Andrew Higgins – Academic CJC member
Andrew Higgins is an Associate Professor of Civil Procedure at the University of Oxford and a fellow of Mansfield College. He is currently the General Editor of Civil Justice Quarterly. Andrew previously worked as a solicitor for the Australian law firm Slater & Gordon, and was admitted to the Victorian Bar in 2011. He has a Dphil from the University of Oxford and completed the BCL in 2005. Andrew has published civil procedure related subjects including a book on legal professional privilege.
Andrew Higgins has not declared any political activity
Nick Hanning – CILEx CJC member
Mr Hanning qualified as a Fellow of the Chartered Institute of Legal Executives (CILEx) in 1990. He was a CILEx Council Member for 10 years and served as CILEx President for the year 2012-13.
He is an independent Consultant specialising in work-related psychiatric injury claims with Anthony Gold and Dutton Gregory, also providing external consultancy through DG Legal. He is a regular lecturer in areas of law affecting Occupational Health through the At Work Partnership.
He formerly chaired the ILEX Pro Bono Forum and CILEx Pro Bono Trust and currently chairs the South West Legal Support Trust and is a Trustee of Advocate (formerly the Bar Pro Bono Unit).
He is a member of the CJC Working Party on Access to Justice for Litigants in Person and the Litigant in Person Judicial Engagement Group and served on the Bach Commission on Access to Justice.
Mr Hanning has not declared any political activity.
Elisabeth Davies – Consumer Advice CJC member
Elisabeth Davies has worked across charitable and public sectors with a particular focus on dispute resolution and consumer protection. She is the Senior Independent Director and Chair of the Quality Committee of the Parliamentary and Health Service Ombudsman and is also Chair of the Assurance and Appointments Committee of the General Pharmaceutical Council. She is the former Chair of the Legal Services Consumer Panel, a central feature of a regulatory framework designed to change the legal services market in England and Wales around user needs.
Elisabeth is currently a Trustee of the Personal Support Unit supporting people going through the court process without legal representation. She is also Chair of the Prisoners’ Education Trust and serves other Trusts. Elisabeth is also serves as an Advisory Panel member of the Independent Review of Legal Services regulation.
Elisabeth Davies has not declared any political activity.
Martin Barnes – Lay Advice CJC member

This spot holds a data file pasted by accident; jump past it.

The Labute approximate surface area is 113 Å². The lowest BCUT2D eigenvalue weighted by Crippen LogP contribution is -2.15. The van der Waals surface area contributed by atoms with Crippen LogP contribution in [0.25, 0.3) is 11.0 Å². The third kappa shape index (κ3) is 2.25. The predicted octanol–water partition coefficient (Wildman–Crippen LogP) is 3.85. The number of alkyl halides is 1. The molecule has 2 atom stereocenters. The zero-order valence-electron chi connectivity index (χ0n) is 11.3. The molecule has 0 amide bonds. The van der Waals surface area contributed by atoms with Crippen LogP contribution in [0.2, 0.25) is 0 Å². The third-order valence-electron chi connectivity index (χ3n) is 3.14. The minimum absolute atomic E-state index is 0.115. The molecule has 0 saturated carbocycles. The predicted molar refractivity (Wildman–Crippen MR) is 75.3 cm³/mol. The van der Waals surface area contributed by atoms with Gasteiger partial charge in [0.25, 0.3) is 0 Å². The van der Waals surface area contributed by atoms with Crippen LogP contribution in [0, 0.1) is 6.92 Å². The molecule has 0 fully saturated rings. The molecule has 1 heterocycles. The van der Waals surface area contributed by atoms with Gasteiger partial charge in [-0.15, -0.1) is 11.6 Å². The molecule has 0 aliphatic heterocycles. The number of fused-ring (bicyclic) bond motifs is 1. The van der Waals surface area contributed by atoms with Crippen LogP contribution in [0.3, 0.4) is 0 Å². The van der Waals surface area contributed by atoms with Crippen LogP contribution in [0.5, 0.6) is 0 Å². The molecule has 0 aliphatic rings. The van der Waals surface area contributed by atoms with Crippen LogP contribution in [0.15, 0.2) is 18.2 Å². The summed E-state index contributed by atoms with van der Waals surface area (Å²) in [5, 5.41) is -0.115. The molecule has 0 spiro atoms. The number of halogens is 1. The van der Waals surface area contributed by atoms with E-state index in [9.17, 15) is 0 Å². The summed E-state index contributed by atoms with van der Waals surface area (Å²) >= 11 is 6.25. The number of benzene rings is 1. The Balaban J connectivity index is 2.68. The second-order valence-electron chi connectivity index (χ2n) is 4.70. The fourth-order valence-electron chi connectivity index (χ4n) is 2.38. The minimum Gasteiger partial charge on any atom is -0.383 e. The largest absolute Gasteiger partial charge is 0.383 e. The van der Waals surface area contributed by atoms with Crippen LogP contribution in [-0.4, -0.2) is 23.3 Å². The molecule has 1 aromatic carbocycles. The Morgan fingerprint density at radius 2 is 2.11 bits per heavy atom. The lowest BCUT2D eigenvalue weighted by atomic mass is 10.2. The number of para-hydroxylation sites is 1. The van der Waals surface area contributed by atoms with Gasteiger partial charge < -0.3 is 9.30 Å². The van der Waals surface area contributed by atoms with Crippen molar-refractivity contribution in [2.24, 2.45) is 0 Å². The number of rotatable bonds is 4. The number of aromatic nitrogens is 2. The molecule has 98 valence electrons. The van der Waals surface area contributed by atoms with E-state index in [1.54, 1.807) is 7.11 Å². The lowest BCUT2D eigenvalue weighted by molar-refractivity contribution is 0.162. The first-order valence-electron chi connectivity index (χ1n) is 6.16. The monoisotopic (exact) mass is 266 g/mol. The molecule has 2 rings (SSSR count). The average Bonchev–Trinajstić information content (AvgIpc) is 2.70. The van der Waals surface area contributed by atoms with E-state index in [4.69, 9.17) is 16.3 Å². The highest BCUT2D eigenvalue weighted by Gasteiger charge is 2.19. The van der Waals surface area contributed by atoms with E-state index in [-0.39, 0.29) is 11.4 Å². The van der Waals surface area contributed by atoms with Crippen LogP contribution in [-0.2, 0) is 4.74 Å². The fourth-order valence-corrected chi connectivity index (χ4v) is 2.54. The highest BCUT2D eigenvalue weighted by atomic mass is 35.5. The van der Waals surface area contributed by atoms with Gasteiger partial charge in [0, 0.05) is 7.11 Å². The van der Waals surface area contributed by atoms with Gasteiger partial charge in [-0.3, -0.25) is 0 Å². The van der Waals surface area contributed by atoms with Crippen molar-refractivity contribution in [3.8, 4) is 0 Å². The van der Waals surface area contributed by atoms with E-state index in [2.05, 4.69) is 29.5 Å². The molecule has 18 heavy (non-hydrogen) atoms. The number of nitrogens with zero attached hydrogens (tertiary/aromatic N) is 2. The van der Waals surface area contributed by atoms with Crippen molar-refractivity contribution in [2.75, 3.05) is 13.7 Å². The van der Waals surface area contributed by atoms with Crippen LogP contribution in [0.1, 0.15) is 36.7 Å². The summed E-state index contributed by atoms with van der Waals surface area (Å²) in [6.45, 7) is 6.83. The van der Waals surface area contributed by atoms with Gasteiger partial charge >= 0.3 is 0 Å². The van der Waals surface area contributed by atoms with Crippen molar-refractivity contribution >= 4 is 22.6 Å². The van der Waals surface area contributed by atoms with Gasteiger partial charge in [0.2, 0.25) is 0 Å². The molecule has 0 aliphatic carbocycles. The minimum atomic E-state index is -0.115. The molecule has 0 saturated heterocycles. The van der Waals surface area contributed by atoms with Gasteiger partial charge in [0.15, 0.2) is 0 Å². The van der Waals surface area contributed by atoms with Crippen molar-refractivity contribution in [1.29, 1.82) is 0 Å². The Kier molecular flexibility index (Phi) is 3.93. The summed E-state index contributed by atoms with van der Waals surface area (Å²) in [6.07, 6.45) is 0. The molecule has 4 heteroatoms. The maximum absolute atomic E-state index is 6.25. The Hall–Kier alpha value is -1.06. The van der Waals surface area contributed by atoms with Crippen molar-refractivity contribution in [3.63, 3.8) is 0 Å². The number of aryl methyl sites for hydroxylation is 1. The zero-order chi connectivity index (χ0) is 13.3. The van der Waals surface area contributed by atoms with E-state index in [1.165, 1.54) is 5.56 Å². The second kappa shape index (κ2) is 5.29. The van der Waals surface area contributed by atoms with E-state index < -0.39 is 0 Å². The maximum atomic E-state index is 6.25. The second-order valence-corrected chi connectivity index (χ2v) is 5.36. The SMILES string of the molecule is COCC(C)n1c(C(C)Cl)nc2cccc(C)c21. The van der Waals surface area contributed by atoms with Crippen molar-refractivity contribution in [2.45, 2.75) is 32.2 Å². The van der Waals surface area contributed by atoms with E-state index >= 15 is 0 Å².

Martin Barnes is Chief Executive of LawWorks (the Solicitors Pro Bono Group), a charity that works to promote, support and facilitate pro bono legal services that extend access to the law for individuals and communities in need and the organisations that support them.
Martin has extensive and varied experience in the charity sector, including working at a Citizens Advice service and at the Child Poverty Action Group (including five years as its Director).
Martin is a trustee of the Advice Services Alliance and was formerly a trustee of the charity Family Action and a member of the Advisory Council on the Misuse of Drugs (ACMD)
Mr Barnes has not declared any political activity.
Rhodri William QC – Welsh Interests CJC member
Rhodri Williams QC is a barrister specialising in EU law, local government law and public and administrative law from Chambers in Cardiff and London. He deals with cases involving both local and regional government, including advising the Welsh Government and other Government Departments and local authorities, in England, Wales and in Northern Ireland. In 2000, he was appointed to the Attorney General’s list of approved Counsel and to the list of the Counsel General to the National Assembly for Wales and has represented the United Kingdom Government on several occasions before the Court of Justice of the European Union in Luxemburg. He was called to the Bar in Northern Ireland in 2009. He took silk in 2010. He was made a Bencher of Gray’s Inn in 2015 and he was elected Treasurer of the Wales and Chester Circuit in 2017.
Mr Williams has not declared any political activity.
The CJC provides advice to the Secretary of State, the Judiciary and Civil Procedure Rule Committee on the effectiveness of aspects of the justice system, and makes recommendations to test, review or conduct research into specific areas. The appointment of Civil Justice Committee (CJC) members is governed by the Civil Procedures Act 1997.
Appointments to the Civil Justice Council are made by the Secretary of State for Justice and are regulated by the Commissioner for Public Appointments. This appointment has been made in line with the Governance Code on Public Appointments.